When fad diets fail—Lifestyle modification clinic proves successful
(Medical Xpress)—The Lifestyle Modification Clinic at the University of Connecticut Health Center offers patients an alternative to the typical weight loss programs or fad diets.
Marlene Francis said she was considering doing Weight Watchers for the second time when a co-worker told her about the clinic.
"I decided no, I don't want to do this anymore. I'm tired of doing the yoyo," says Francis. "I gained more weight when I went off Weight Watchers. To me, the Lifestyle Modification Clinic is not a fad diet; this is a lifestyle change. It makes you more aware of how your body works and focuses on how you live every day."
The Lifestyle Modification Clinic was started in the spring of 2010 with support from the Pat and Jim Calhoun Cardiology Center. The staff consists of cardiologists Joyce Meng, Anjanette Ferris, Peter Schulman, physician assistant Brad Biskup, registered nurse Dawn Smith, and exercise physiologist Gina Correa.
"It focuses on a niche that doesn't get covered," says Biskup. "It's about giving patients a place to go where they can take control and it empowers them to find out what their other options are beyond medication."
Patients who are eligible for the Lifestyle Modification Clinic are those with coronary artery disease, peripheral artery disease or carotid artery stenosis, history of a stroke, diabetes, hyperlipidemia and hypertension, or who has been a patient at the Cardiology Clinic or Hypertension Clinic within the last three years.
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Video: Frank BartonThe care at the clinic is very individualized. It is about looking at a patient's lifestyle, their behaviors and their limitations, and then modifying them.
The initial visit includes reviewing previous lab work and doing a cardiovascular risk assessment. After this, an analysis of the patient's current diet, as well as exercise routine and history are obtained. This helps to develop the goals and the plan to obtain them.
"We do a lot of education," says Biskup. "The more education they get – the better."
Francis says the small, achievable goals and the explanations are a big part of what has helped her stay motivated. Since she started going to the clinic in November 2011, she has lost 50 pounds and her cholesterol levels are less than half of what they had been.
"Brad gives you homework assignments and things to look for. He gives you a lot of samples and tools to guide you and help you to succeed. I think that's what has helped me make a difference in my life," she says.
The difference between the clinic and fad diets or other programs is the focus on what is important. "It's not just about weight. It's about your cholesterol, blood work, and how your body works. For the first time in a long time my blood work has been normal," she says. "Seeing the scale is only one difference."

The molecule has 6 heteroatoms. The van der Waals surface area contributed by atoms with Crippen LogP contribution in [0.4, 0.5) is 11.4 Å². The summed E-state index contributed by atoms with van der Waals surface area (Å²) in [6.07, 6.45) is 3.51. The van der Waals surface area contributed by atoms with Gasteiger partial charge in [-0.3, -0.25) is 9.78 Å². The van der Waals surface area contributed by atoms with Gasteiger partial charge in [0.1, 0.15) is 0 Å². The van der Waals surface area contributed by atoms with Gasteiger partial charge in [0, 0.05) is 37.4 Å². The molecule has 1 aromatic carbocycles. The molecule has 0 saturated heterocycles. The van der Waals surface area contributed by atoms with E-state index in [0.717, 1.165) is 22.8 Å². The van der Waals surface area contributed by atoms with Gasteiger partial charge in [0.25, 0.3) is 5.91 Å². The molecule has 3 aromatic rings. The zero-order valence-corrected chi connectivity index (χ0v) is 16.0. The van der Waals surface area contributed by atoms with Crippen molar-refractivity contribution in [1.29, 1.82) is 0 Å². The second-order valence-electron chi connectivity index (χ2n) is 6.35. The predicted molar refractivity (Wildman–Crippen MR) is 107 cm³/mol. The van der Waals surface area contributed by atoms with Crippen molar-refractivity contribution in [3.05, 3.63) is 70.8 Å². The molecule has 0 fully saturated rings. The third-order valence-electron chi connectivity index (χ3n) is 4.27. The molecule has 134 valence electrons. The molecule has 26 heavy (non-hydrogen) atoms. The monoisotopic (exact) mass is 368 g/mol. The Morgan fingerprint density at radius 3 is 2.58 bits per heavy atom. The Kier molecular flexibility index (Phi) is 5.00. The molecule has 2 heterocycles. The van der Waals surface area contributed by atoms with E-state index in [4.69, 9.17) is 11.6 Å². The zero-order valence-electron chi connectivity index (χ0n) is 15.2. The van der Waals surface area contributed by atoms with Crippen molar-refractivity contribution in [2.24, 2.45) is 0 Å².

Biskup says the clinic works with patients to find activities that they enjoy doing, as well as finding healthy foods that they already like to eat and incorporating them into daily life. He says they consider a patient's work schedule, family life, living environment, financial restrictions, pain restrictions, and stress. He adds "to successfully modify behavior, you must first understand the behavior".
He looks at both exercise and activity as ways to being healthy. If you are unable to exercise on a regular basis, the alternative is using a pedometer to obtain a certain number of steps per day. The opportunity to increase activity such as taking the stairs or parking at the far end of the parking lot is also encouraged.
"The stigma of exercise is that if you are not sweating and short of breath, you're not getting any benefit. This couldn't be further from the truth. The "talk test" is one of the most reliable markers for appropriate intensity of exercise. If you are short of breath while exercising and can't say a complete sentence, you are exercising too hard and are increasing your risk of injury, as well as the likelihood that you won't continue exercising," says Biskup.
Francis walks three miles every morning before work and challenges her husband and 19- and 16-year-old children to Wii Fit challenges. The family now replaces store-bought salad dressing with homemade salsa and olive oil and uses turkey and chicken in salads instead of lunch meat.
"Seeing how well patients have done is the most rewarding thing for me. Yes, weight loss is great, but seeing them stop medications and still improve their risk factors is testament to their hard work," says Biskup. "It's amazing to see the empowerment with a little guidance."
Provided by University of Connecticut
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